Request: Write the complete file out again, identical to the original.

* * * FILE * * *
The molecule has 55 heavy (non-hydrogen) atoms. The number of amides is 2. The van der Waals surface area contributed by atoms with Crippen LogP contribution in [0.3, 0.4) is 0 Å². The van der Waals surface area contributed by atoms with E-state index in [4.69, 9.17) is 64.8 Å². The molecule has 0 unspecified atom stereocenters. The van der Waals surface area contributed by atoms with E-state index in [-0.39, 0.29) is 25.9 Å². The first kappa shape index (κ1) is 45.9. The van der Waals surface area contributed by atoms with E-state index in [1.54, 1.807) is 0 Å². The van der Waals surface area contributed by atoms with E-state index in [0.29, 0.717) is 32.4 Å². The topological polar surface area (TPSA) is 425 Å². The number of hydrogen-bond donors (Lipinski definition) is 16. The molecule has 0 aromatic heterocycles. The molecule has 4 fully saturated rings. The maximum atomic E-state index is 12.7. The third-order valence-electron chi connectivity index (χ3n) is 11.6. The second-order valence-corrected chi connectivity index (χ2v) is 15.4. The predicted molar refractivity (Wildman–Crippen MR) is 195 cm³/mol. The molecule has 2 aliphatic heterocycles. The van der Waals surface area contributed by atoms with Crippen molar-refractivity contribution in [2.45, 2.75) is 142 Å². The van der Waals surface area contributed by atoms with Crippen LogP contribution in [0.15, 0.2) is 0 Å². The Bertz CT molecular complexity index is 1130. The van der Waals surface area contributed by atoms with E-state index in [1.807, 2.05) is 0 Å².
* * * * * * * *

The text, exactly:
The molecule has 55 heavy (non-hydrogen) atoms. The number of amides is 2. The van der Waals surface area contributed by atoms with Crippen LogP contribution in [0.3, 0.4) is 0 Å². The van der Waals surface area contributed by atoms with E-state index in [4.69, 9.17) is 64.8 Å². The molecule has 0 unspecified atom stereocenters. The van der Waals surface area contributed by atoms with E-state index in [-0.39, 0.29) is 25.9 Å². The first kappa shape index (κ1) is 45.9. The van der Waals surface area contributed by atoms with E-state index in [1.54, 1.807) is 0 Å². The van der Waals surface area contributed by atoms with E-state index in [0.29, 0.717) is 32.4 Å². The topological polar surface area (TPSA) is 425 Å². The number of hydrogen-bond donors (Lipinski definition) is 16. The molecule has 0 aromatic heterocycles. The molecule has 4 fully saturated rings. The maximum atomic E-state index is 12.7. The third-order valence-electron chi connectivity index (χ3n) is 11.6. The second-order valence-corrected chi connectivity index (χ2v) is 15.4. The predicted molar refractivity (Wildman–Crippen MR) is 195 cm³/mol. The molecule has 2 aliphatic heterocycles. The van der Waals surface area contributed by atoms with Crippen molar-refractivity contribution in [2.45, 2.75) is 142 Å². The van der Waals surface area contributed by atoms with Crippen LogP contribution in [0.15, 0.2) is 0 Å². The Bertz CT molecular complexity index is 1130. The van der Waals surface area contributed by atoms with E-state index in [1.807, 2.05) is 0 Å².